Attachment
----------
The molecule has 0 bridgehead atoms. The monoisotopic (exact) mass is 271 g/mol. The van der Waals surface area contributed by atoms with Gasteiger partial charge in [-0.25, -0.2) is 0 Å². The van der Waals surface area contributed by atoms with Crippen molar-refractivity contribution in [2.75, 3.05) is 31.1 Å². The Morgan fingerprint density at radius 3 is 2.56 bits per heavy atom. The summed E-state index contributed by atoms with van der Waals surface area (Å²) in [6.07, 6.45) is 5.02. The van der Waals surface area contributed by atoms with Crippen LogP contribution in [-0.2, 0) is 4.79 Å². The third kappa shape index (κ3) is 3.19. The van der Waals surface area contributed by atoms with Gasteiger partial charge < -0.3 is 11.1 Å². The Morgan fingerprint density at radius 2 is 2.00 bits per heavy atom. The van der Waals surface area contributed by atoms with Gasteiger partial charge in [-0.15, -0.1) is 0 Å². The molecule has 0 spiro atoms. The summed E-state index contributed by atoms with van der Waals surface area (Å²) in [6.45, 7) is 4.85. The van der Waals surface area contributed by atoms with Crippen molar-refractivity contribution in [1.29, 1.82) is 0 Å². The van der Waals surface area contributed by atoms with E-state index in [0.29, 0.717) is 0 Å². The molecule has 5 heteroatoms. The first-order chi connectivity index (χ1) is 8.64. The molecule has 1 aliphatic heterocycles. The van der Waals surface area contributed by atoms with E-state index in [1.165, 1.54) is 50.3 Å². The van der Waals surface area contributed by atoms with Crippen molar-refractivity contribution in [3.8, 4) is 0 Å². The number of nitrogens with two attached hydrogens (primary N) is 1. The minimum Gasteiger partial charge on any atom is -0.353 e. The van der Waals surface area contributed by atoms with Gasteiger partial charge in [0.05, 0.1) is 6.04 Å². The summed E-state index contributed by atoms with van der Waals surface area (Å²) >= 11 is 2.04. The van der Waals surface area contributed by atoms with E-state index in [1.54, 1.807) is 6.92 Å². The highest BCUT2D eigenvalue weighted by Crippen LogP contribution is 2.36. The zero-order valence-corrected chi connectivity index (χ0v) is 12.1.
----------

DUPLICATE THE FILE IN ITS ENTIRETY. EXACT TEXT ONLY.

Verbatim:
The molecule has 0 bridgehead atoms. The monoisotopic (exact) mass is 271 g/mol. The van der Waals surface area contributed by atoms with Gasteiger partial charge in [-0.25, -0.2) is 0 Å². The van der Waals surface area contributed by atoms with Crippen molar-refractivity contribution in [2.75, 3.05) is 31.1 Å². The Morgan fingerprint density at radius 3 is 2.56 bits per heavy atom. The summed E-state index contributed by atoms with van der Waals surface area (Å²) in [6.07, 6.45) is 5.02. The van der Waals surface area contributed by atoms with Crippen LogP contribution in [-0.2, 0) is 4.79 Å². The third kappa shape index (κ3) is 3.19. The van der Waals surface area contributed by atoms with Gasteiger partial charge < -0.3 is 11.1 Å². The Morgan fingerprint density at radius 2 is 2.00 bits per heavy atom. The van der Waals surface area contributed by atoms with Gasteiger partial charge in [-0.15, -0.1) is 0 Å². The molecule has 0 spiro atoms. The summed E-state index contributed by atoms with van der Waals surface area (Å²) in [6.45, 7) is 4.85. The van der Waals surface area contributed by atoms with Crippen molar-refractivity contribution in [1.29, 1.82) is 0 Å². The van der Waals surface area contributed by atoms with E-state index in [0.29, 0.717) is 0 Å². The molecule has 5 heteroatoms. The first-order chi connectivity index (χ1) is 8.64. The molecule has 1 aliphatic heterocycles. The van der Waals surface area contributed by atoms with E-state index in [1.165, 1.54) is 50.3 Å². The van der Waals surface area contributed by atoms with Crippen molar-refractivity contribution in [3.8, 4) is 0 Å². The number of nitrogens with two attached hydrogens (primary N) is 1. The minimum Gasteiger partial charge on any atom is -0.353 e. The van der Waals surface area contributed by atoms with Gasteiger partial charge in [0.05, 0.1) is 6.04 Å². The summed E-state index contributed by atoms with van der Waals surface area (Å²) >= 11 is 2.04. The van der Waals surface area contributed by atoms with E-state index in [1.54, 1.807) is 6.92 Å². The highest BCUT2D eigenvalue weighted by Crippen LogP contribution is 2.36. The zero-order valence-corrected chi connectivity index (χ0v) is 12.1.